Wednesday, December 20, 2006

Komodo Dragon Christmas Miracle!

( A nativity story with a twist is playing out this Christmas in two zoos in the UK. At Chester Zoo, a Komodo dragon named Flora awaits the birth of eight babies, and another four dragons have already hatched at London Zoo — each and every one the product of a virgin conception.
The miraculous births, which are all males, could be a product of keeping this threatened species in captivity, say researchers, and could have implications for the continued health of zoo-bound populations. Parthenogenesis — reproduction without the need for fertilization by a male — is rare in vertebrates. Some animals, including several lizard species, are known to be capable of it. But Komodo dragons have never been seen to breed like this before. Yet in the space of 8 months, two of the three Komodo dragons in the UK have reproduced parthenogenetically. Zoo keepers knew something strange was happening because the female dragons had not been around any males within the period during which they must have become pregnant. To confirm the dragons' parentage, a team led by Phillip Watts at the University of Liverpool used genetic fingerprinting.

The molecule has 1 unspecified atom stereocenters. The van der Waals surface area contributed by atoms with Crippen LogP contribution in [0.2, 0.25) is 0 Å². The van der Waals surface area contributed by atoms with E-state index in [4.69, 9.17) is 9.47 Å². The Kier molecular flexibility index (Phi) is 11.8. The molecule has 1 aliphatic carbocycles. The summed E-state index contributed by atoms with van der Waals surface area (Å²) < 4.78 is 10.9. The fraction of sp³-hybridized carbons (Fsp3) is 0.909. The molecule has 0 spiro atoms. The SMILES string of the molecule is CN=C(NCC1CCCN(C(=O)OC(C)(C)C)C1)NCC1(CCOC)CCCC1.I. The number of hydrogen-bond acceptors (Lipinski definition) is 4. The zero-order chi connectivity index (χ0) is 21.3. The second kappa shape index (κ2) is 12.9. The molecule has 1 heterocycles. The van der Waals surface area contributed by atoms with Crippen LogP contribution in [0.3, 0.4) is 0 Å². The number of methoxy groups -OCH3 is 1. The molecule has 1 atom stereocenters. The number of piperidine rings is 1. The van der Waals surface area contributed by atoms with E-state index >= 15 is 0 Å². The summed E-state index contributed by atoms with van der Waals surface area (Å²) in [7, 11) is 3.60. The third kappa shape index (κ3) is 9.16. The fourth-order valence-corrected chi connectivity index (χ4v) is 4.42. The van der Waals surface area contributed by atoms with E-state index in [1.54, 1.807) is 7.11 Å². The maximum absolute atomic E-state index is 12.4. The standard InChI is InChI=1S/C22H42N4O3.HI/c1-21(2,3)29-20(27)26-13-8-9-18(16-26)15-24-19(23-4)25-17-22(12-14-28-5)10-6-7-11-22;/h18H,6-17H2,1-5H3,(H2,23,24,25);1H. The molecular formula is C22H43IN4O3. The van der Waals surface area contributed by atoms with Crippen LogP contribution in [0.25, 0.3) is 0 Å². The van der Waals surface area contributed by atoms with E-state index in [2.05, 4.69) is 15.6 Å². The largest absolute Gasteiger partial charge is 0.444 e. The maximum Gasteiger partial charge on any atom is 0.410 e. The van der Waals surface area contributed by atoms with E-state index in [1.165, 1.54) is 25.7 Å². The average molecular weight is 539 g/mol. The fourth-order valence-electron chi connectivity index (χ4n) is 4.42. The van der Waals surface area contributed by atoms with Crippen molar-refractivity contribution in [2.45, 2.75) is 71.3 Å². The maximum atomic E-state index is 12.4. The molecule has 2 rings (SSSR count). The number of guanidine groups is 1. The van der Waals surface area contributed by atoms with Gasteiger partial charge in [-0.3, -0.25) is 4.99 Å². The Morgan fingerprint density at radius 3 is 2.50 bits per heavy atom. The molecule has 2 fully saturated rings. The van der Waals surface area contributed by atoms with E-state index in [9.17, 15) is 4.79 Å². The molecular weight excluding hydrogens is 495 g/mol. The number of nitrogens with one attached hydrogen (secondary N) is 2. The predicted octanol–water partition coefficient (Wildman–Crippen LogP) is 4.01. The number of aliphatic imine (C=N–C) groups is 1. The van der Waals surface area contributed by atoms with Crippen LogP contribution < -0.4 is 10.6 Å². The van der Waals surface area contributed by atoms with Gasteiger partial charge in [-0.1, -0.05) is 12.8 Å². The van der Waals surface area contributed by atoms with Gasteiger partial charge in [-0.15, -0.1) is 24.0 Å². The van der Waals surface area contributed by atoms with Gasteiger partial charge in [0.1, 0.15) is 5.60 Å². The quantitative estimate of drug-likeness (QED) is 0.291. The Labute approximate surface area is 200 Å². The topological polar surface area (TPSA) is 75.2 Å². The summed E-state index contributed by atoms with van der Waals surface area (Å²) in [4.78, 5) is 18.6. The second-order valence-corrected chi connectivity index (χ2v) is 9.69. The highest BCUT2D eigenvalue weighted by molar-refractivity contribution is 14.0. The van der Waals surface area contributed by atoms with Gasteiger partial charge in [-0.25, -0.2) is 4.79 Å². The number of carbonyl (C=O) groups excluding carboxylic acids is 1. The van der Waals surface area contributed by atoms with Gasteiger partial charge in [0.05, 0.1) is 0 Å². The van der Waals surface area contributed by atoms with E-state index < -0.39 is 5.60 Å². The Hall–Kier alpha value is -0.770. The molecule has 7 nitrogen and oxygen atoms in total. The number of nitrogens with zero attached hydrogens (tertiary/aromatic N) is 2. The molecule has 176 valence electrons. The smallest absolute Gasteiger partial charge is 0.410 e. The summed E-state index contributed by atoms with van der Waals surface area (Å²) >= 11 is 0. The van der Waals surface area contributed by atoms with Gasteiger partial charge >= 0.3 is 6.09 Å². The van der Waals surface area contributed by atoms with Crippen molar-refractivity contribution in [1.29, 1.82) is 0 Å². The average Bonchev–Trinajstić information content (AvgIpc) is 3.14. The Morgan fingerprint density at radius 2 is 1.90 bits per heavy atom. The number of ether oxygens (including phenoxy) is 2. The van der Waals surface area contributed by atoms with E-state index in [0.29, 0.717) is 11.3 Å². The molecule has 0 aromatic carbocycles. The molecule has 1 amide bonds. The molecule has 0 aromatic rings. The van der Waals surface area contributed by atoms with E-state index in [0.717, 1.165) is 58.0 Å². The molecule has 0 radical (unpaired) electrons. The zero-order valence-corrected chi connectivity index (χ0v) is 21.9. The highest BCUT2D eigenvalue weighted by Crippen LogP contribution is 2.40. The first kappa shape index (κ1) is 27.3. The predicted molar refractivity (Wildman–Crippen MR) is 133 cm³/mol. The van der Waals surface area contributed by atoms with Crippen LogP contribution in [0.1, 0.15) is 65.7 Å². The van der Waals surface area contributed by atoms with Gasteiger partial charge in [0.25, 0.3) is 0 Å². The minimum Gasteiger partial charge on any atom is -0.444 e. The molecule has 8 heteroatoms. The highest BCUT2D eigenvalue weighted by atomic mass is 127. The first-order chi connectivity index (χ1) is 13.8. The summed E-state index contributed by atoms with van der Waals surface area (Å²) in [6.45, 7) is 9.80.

Their results, published in Nature this week, show that the dragon sons are not direct clones of their mothers, but that the babies' DNA contains half as much variation as is present in the mother's genes, indicating that it represents a doubling up of one set of mother's chromosomes. The results show that no other Komodo dragon could have been involved in their conception.


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